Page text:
We proposed the concept of surgical grasping forceps with enhanced sensorimotor capability by attaching a vibrator to the forceps’ grip and evoking the SR effect. To apply appropriate vibrations, a network of FitzHugh–Nagumo neurons was built to investigate the system response when white noise was applied to each of four different tactile receptors. The relations among the tactile sensitivity, noise intensity, and amplitude of the input signal were examined through simulations with the neural network composed of different tactile receptors. The simulation results reveal that the working range of the SR effect can be extended by having multiple receptors with different characteristics in the skin. Based on the simulation results, we developed surgical forceps with sensorimotor-enhancing capability by taking advantage of the SR effect. We conducted touch testing, texture discrimination testing, and tumor detection testing to verify the improved tactile sensitivity. The experiments conducted with the proposed forceps show that maintaining the noise intensity within the optimal range could improve tactile sensitivity, and confirm the usefulness of the SR application for medical devices.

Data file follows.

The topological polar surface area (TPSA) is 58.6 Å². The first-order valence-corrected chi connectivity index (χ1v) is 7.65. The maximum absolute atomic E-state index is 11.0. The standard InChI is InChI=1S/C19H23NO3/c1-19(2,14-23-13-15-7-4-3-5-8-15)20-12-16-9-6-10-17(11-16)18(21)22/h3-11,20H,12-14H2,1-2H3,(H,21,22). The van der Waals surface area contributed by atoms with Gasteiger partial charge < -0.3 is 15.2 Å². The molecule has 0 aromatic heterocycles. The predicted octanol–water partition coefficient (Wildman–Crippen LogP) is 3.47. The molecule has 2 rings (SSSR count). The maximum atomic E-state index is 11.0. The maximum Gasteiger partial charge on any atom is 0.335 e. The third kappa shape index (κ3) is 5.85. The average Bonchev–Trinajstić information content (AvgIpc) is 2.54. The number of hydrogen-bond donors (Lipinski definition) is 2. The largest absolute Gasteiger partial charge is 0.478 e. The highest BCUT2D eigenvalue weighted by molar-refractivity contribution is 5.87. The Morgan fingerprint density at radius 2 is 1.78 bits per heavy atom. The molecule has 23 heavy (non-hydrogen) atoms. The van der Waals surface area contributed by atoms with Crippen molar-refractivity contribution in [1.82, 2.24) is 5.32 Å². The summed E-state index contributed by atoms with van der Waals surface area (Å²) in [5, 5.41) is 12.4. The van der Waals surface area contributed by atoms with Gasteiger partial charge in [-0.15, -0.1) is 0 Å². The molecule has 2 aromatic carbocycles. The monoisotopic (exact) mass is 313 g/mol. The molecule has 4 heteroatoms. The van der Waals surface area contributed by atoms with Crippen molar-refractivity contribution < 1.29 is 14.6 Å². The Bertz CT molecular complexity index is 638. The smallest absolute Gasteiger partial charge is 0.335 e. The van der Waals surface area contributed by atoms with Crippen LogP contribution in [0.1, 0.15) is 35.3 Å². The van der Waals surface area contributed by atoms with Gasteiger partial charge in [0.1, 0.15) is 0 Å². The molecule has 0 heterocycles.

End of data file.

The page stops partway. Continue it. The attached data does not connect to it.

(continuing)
Surgical Grasping Forceps with Enhanced Sensorimotor Capability via the Stochastic Resonance Effect
Surgical Grasping Forceps with Enhanced Sensorimotor Capability via the Stochastic Resonance Effect, Yuichi Kurita, Yamato Sueda, Takaaki Ishikawa, Minoru Hattori, Hiroyuki Sawada, Hiroyuki Egi, Hideki Ohdan, Jun Ueda, and Toshio Tsuji, IEEE/ASME Transactions on Mechatronics, Volume: 21, Issue: 6, pp. 2624 – 2634